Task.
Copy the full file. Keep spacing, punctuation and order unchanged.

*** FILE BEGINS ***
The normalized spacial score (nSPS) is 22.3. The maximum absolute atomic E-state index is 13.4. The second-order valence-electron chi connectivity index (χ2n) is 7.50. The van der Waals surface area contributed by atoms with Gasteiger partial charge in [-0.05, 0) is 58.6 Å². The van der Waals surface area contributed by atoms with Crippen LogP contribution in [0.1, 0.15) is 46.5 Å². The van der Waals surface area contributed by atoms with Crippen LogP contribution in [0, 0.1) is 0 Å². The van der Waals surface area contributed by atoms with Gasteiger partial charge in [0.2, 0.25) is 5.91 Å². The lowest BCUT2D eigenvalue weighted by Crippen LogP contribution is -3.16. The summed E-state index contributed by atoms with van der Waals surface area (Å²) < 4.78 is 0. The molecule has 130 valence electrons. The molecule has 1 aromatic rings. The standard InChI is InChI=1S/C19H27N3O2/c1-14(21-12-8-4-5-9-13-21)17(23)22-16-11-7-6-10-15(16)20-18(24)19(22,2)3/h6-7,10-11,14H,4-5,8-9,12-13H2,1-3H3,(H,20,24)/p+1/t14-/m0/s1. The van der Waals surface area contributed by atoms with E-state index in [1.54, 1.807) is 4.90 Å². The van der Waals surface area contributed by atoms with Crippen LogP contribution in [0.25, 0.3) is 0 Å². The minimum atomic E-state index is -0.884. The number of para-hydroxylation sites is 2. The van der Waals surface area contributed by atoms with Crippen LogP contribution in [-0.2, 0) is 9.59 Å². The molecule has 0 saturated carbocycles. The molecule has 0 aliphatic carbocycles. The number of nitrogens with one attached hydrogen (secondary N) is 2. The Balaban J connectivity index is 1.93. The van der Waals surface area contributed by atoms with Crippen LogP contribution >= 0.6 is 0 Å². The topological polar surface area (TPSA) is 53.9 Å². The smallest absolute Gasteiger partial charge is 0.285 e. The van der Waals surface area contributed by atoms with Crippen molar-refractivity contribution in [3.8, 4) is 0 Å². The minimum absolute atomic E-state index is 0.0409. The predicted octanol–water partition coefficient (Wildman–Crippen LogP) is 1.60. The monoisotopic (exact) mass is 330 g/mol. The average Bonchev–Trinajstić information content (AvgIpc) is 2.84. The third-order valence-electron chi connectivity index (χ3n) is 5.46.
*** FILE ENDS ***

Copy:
The normalized spacial score (nSPS) is 22.3. The maximum absolute atomic E-state index is 13.4. The second-order valence-electron chi connectivity index (χ2n) is 7.50. The van der Waals surface area contributed by atoms with Gasteiger partial charge in [-0.05, 0) is 58.6 Å². The van der Waals surface area contributed by atoms with Crippen LogP contribution in [0.1, 0.15) is 46.5 Å². The van der Waals surface area contributed by atoms with Crippen LogP contribution in [0, 0.1) is 0 Å². The van der Waals surface area contributed by atoms with Gasteiger partial charge in [0.2, 0.25) is 5.91 Å². The lowest BCUT2D eigenvalue weighted by Crippen LogP contribution is -3.16. The summed E-state index contributed by atoms with van der Waals surface area (Å²) < 4.78 is 0. The molecule has 130 valence electrons. The molecule has 1 aromatic rings. The standard InChI is InChI=1S/C19H27N3O2/c1-14(21-12-8-4-5-9-13-21)17(23)22-16-11-7-6-10-15(16)20-18(24)19(22,2)3/h6-7,10-11,14H,4-5,8-9,12-13H2,1-3H3,(H,20,24)/p+1/t14-/m0/s1. The van der Waals surface area contributed by atoms with E-state index in [1.54, 1.807) is 4.90 Å². The van der Waals surface area contributed by atoms with Crippen LogP contribution in [0.25, 0.3) is 0 Å². The minimum atomic E-state index is -0.884. The number of para-hydroxylation sites is 2. The van der Waals surface area contributed by atoms with Crippen LogP contribution in [-0.2, 0) is 9.59 Å². The molecule has 0 saturated carbocycles. The molecule has 0 aliphatic carbocycles. The number of nitrogens with one attached hydrogen (secondary N) is 2. The Balaban J connectivity index is 1.93. The van der Waals surface area contributed by atoms with Crippen LogP contribution >= 0.6 is 0 Å². The topological polar surface area (TPSA) is 53.9 Å². The smallest absolute Gasteiger partial charge is 0.285 e. The van der Waals surface area contributed by atoms with Crippen molar-refractivity contribution in [3.8, 4) is 0 Å². The minimum absolute atomic E-state index is 0.0409. The predicted octanol–water partition coefficient (Wildman–Crippen LogP) is 1.60. The monoisotopic (exact) mass is 330 g/mol. The average Bonchev–Trinajstić information content (AvgIpc) is 2.84. The third-order valence-electron chi connectivity index (χ3n) is 5.46.